Presidential Review: Zachary Taylor

19 May

Zachary Taylor

 

Old Rough and Ready–Zachary Taylor, while not serving very long before his untimely death, was the prototype of the fierce independent.   He didn’t even vote until his own election, if that gives you any idea as to how little he thought of politics.  In fact, I’m uncertain why he ran at all.

Taylor was very popular not only because he was a war hero (though that was significant) but also because he seemed to find a way around the sectionalism that had really started creating strain in the country.  After the Mexican American War ended, the United States had suddenly all this land to divvy up, which really started up the whole hornets nest of whether the new states and territories would be slave states or not.  Taylor did not feel like having the eastern states demand the western ones after one side or the other as ludicrous, and wanted each state to decide for itself what it wanted without the national government interfering too much.

In general, Taylor was for letting congress dealing with issues through compromise, the president’s role being to veto laws based on Constitutionality, and to be a steam valve for divisive issues.   While Congress was busy setting up the compromise of 1850 (which Taylor didn’t really have much to do with), Taylor did manage a bit of political maneuvering in setting up the western territories so that they could become part of the country with as little congressional fuss as possible.  His plan was for California to come into the union straight up as a state, so that congress wouldn’t have the chance to get into a frenzy over the slavery issue.  He wanted Texas to enter as a state directly as well, though there was the issue of Oklahoma territory, which Texas claimed.  Taylor denied that, as the territory was very lightly settled and might endanger his direct to statehood clause.  Oklahoma would remain separate  and be set off as a giant reservation for Native Americans (for a little while that is.)    Utah would remain a territory, with some special provisions for the Mormon population who wanted to remain separate from national politics.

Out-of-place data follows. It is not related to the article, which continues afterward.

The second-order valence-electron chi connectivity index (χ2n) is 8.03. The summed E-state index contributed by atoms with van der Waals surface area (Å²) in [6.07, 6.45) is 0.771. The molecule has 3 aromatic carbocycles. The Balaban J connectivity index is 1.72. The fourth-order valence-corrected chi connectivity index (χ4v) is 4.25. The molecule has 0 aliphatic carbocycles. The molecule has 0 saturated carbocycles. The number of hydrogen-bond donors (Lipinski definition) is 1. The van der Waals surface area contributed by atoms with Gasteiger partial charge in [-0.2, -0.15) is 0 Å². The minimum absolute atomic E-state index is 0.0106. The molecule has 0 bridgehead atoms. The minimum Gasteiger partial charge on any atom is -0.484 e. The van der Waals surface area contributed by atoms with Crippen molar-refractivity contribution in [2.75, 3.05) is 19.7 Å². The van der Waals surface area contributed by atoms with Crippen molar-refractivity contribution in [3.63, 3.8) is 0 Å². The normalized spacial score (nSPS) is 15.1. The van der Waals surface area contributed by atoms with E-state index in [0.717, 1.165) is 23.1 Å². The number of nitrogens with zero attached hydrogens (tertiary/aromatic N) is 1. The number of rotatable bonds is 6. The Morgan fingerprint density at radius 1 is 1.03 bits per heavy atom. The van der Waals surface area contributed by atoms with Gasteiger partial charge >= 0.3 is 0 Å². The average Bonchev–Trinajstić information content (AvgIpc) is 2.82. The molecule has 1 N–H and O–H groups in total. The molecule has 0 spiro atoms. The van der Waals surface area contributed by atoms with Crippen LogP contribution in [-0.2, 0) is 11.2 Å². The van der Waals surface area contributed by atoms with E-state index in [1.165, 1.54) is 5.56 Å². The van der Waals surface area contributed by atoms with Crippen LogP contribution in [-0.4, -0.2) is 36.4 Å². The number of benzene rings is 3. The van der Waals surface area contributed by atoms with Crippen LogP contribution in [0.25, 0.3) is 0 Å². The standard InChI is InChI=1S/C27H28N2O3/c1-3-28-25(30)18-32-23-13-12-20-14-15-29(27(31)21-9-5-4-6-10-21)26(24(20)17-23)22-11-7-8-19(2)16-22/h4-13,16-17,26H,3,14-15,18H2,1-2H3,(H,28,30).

Taylor had no real interest in spreading slavery, though he was a slave-owner.  I don’t think it was because he was particularly interested in equality or anything, just that he thought that slaves would not work very well in areas that couldn’t support a plantation system.  Also, he was wanting the new states to have identities that were not aligned with either the North or the South.

Internationally he had one big plum which would pay off years later, he managed to make an agreement about a canal possibly being built in Central America with Britain, where neither country would own or run any canal or railway running over Central America.   This would open up the possibility of the Panama Canal in half a century, and though Britain did try to sidestep this treaty a couple of times, effectively ended Britain’s attempts to settle the Americas beyond Canada.  Britain’s gaze would move to Australia, the Far East, and Africa, but largely left the Americas alone.   This also could be said to mark the start of friendly American/British relations, as Britain did not treat the United States as an inferior, but an equal and separate entity.  These relations would gradually evolve (bypassing certain tensions in the Civil War)  into the informal alliance we have today.

I can’t say much more about Taylor–always suffering from GI problems, he caught a form of cholera and died after serving only 16 months.  Historians tend to stress his outsiderness and how he didn’t tend to get along with prominent politicians very well, however, it did seem like he was able to get things done and be above all the sectionalistic claptrap that was going on at the time.  Also considering he got quite a bit done in a little more than a year, I can say he was a promising president if nothing else.

I would say that I don’t really agree with Taylor philosophically, however I don’t think he was a very philosophic president in the first place.    At any rate, he did what he could.  Next up, Millard Fillmore!

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